Grand Challenges in Global Health—a critique
Like any ambitious endeavor, the Grand Challenges in Global Health initiative has its share of skeptics.
In a column published in 2005 in The Lancet, Anne-Emanuelle Birn, Sc.D., associate professor of Public Health Sciences at the University of Toronto, criticized the initiative for its “narrowly conceived understanding of health as the product of technical interventions divorced from economic, social and political contexts.”
“Global health,” she wrote, “might be better served through political support for universal, accessible and comprehensive public-health systems… in the context of overall improvements in living and working conditions.”
“I believe the approach is wrong,” added David McCoy, B.Med., DrPH, managing editor of Global Health Watch, in a story published in 2005 in RealHealthNews.
“They will develop vertical programs from which some people will benefit,” McCoy said, “but I doubt that there will be anything sustainable. I doubt if they will build the health care infrastructure for the poor countries.”
Microsoft Chairman Bill Gates, in a speech to the World Health Assembly in Geneva in 2005, defended the initiative’s emphasis on research.
"Some point to the better health in the developed world and say that we can only improve health when we eliminate poverty. And eliminating poverty is an important goal,” Gates said. “But the world didn't have to eliminate poverty in order to eliminate smallpox—and we don't have to eliminate poverty before we reduce malaria.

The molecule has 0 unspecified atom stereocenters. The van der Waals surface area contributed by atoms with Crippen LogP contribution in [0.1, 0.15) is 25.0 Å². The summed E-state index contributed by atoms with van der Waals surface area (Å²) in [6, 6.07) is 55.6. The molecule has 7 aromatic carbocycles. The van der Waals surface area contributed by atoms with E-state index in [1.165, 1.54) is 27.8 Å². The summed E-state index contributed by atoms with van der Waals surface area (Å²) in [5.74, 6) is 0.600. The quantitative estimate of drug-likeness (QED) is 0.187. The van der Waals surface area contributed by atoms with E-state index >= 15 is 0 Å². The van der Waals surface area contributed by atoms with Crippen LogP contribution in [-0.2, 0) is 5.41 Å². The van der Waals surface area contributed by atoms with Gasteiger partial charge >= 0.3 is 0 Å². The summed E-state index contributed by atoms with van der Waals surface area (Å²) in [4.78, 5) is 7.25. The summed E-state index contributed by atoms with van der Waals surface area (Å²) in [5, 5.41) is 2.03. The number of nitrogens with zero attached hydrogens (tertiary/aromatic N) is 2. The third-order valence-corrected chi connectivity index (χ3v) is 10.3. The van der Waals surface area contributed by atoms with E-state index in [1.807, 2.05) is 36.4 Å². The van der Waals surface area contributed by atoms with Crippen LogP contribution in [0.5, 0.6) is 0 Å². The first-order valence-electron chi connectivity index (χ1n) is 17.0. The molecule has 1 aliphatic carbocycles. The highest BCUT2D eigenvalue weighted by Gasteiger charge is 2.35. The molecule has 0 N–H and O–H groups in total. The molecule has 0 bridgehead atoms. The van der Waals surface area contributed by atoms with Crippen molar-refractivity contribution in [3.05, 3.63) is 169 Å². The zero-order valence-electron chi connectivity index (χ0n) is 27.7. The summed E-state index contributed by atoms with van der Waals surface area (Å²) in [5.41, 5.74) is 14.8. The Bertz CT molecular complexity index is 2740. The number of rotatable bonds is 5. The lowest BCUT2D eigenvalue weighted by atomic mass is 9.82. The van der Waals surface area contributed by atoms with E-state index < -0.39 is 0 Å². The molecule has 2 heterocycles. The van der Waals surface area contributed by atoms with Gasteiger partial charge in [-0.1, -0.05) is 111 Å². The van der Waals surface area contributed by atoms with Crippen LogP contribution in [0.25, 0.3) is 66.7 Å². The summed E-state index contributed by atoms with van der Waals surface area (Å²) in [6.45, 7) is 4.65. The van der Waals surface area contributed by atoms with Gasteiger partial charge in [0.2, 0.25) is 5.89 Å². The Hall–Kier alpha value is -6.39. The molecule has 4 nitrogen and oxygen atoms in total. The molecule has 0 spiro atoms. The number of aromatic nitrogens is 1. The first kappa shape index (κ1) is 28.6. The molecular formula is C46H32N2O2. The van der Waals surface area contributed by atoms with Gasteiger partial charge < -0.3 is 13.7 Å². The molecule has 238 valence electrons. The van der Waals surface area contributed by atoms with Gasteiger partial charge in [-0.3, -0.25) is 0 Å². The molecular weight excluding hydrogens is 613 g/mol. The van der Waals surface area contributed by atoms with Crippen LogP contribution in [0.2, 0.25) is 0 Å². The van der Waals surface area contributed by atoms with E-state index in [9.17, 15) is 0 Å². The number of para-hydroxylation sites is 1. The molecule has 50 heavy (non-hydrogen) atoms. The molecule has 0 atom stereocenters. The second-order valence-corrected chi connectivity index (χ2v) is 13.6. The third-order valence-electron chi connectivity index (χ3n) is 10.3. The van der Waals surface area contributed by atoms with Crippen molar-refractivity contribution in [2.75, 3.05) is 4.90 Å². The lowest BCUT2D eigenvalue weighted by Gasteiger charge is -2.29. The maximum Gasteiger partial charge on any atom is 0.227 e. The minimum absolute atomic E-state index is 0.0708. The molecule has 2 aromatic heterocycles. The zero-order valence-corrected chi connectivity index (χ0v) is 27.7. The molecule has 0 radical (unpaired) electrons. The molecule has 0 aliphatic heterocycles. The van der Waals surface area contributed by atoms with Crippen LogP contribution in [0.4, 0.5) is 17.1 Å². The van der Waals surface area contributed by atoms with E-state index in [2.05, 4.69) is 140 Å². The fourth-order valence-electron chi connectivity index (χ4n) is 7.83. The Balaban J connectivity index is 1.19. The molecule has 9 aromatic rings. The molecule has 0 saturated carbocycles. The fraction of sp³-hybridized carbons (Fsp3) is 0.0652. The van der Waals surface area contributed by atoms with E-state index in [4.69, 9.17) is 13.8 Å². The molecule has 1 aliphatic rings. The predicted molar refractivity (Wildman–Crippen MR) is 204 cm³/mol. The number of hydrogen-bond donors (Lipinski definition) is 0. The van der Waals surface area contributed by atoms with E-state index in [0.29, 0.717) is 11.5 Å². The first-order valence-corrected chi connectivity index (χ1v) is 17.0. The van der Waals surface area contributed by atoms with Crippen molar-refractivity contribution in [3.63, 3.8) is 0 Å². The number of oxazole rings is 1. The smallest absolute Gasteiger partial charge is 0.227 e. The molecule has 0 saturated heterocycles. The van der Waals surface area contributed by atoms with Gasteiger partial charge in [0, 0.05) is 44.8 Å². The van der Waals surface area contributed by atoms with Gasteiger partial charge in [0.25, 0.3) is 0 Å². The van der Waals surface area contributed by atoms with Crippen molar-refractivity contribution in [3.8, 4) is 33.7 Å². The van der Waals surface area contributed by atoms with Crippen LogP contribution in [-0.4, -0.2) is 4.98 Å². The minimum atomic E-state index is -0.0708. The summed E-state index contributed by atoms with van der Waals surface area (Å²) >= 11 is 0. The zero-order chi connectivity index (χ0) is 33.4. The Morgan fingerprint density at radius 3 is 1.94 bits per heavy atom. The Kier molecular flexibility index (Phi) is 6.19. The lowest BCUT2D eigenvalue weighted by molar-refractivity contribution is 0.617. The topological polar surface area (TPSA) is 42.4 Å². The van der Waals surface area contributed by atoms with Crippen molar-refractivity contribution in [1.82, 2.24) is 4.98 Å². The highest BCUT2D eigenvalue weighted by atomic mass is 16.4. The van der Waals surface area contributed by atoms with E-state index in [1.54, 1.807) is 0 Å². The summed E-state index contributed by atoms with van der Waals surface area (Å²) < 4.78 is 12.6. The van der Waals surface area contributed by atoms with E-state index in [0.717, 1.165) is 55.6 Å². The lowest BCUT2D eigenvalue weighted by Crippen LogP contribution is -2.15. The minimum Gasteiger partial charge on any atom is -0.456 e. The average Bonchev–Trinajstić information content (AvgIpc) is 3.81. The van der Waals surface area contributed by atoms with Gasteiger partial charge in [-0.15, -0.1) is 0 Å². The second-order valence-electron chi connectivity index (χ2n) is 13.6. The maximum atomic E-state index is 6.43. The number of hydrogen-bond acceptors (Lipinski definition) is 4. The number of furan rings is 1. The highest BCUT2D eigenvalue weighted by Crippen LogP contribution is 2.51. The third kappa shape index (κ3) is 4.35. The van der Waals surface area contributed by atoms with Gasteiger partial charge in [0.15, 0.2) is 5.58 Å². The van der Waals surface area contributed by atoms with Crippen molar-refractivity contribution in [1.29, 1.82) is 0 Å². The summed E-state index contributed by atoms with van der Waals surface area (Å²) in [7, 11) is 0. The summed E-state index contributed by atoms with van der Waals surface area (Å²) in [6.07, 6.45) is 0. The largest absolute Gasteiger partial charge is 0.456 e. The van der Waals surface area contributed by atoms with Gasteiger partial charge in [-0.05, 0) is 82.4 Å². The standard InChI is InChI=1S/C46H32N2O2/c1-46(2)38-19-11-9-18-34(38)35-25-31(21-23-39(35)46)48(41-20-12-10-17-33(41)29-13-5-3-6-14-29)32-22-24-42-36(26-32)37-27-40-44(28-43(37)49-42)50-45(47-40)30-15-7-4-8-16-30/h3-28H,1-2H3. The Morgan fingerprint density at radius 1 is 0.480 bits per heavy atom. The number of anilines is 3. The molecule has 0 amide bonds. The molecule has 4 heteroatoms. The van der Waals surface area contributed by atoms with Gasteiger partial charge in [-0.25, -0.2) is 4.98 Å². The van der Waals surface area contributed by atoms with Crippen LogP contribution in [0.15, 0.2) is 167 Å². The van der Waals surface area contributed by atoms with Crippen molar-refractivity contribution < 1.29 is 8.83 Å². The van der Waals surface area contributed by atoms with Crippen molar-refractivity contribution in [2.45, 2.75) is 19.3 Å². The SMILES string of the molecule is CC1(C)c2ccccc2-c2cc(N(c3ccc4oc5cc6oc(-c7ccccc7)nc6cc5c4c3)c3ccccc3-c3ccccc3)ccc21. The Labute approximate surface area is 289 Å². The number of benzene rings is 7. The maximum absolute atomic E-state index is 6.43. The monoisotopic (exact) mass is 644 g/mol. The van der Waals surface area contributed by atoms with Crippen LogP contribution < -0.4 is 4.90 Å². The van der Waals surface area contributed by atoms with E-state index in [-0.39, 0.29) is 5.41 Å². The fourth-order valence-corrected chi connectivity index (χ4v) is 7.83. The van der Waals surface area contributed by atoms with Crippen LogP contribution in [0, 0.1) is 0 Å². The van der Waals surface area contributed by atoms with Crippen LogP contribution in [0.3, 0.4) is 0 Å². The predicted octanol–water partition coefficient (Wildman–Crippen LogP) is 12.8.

“We do need to produce and deliver a vaccine—and the vaccine will save lives, improve health and reduce poverty,” he continued. “… When health improves, life improves by every measure.”
Ann Marie Kimball, M.D., MPH, professor of Epidemiology at the University of Washington, told the Seattle Post-Intelligencer that Gates’ approach certainly can be debated, but "the fact that these investments are being made is extraordinarily important."
Since 1995, the Bill & Melinda Gates Foundation has awarded nearly $6 billion in grants to support global health services and research.
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